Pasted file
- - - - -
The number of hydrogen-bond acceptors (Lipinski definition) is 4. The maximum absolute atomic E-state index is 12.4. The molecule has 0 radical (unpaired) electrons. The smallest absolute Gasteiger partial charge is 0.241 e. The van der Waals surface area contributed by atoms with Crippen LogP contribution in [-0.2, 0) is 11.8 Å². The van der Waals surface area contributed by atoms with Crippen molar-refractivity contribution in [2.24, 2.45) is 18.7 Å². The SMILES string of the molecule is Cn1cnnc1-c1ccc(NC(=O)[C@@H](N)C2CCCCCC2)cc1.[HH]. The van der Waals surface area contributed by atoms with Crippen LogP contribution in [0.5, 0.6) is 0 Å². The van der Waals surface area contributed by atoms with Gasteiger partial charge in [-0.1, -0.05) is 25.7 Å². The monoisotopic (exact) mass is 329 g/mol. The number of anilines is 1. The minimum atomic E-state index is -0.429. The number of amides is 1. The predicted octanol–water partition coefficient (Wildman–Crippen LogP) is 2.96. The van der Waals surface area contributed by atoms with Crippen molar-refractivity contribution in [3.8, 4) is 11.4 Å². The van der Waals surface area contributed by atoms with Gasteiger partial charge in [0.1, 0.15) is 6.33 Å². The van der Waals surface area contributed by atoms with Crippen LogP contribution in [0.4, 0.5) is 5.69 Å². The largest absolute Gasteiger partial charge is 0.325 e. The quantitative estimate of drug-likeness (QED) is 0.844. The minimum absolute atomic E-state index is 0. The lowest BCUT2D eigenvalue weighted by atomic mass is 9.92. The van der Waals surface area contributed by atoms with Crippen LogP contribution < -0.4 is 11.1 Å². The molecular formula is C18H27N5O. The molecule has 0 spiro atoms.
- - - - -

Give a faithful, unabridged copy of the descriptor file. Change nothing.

The number of hydrogen-bond acceptors (Lipinski definition) is 4. The maximum absolute atomic E-state index is 12.4. The molecule has 0 radical (unpaired) electrons. The smallest absolute Gasteiger partial charge is 0.241 e. The van der Waals surface area contributed by atoms with Crippen LogP contribution in [-0.2, 0) is 11.8 Å². The van der Waals surface area contributed by atoms with Crippen molar-refractivity contribution in [2.24, 2.45) is 18.7 Å². The SMILES string of the molecule is Cn1cnnc1-c1ccc(NC(=O)[C@@H](N)C2CCCCCC2)cc1.[HH]. The van der Waals surface area contributed by atoms with Crippen LogP contribution in [0.5, 0.6) is 0 Å². The van der Waals surface area contributed by atoms with Gasteiger partial charge in [-0.1, -0.05) is 25.7 Å². The monoisotopic (exact) mass is 329 g/mol. The number of anilines is 1. The minimum atomic E-state index is -0.429. The number of amides is 1. The predicted octanol–water partition coefficient (Wildman–Crippen LogP) is 2.96. The van der Waals surface area contributed by atoms with Crippen molar-refractivity contribution in [3.8, 4) is 11.4 Å². The van der Waals surface area contributed by atoms with Gasteiger partial charge in [0.1, 0.15) is 6.33 Å². The van der Waals surface area contributed by atoms with Crippen LogP contribution in [0.4, 0.5) is 5.69 Å². The largest absolute Gasteiger partial charge is 0.325 e. The quantitative estimate of drug-likeness (QED) is 0.844. The minimum absolute atomic E-state index is 0. The lowest BCUT2D eigenvalue weighted by atomic mass is 9.92. The van der Waals surface area contributed by atoms with Crippen LogP contribution < -0.4 is 11.1 Å². The molecular formula is C18H27N5O. The molecule has 0 spiro atoms.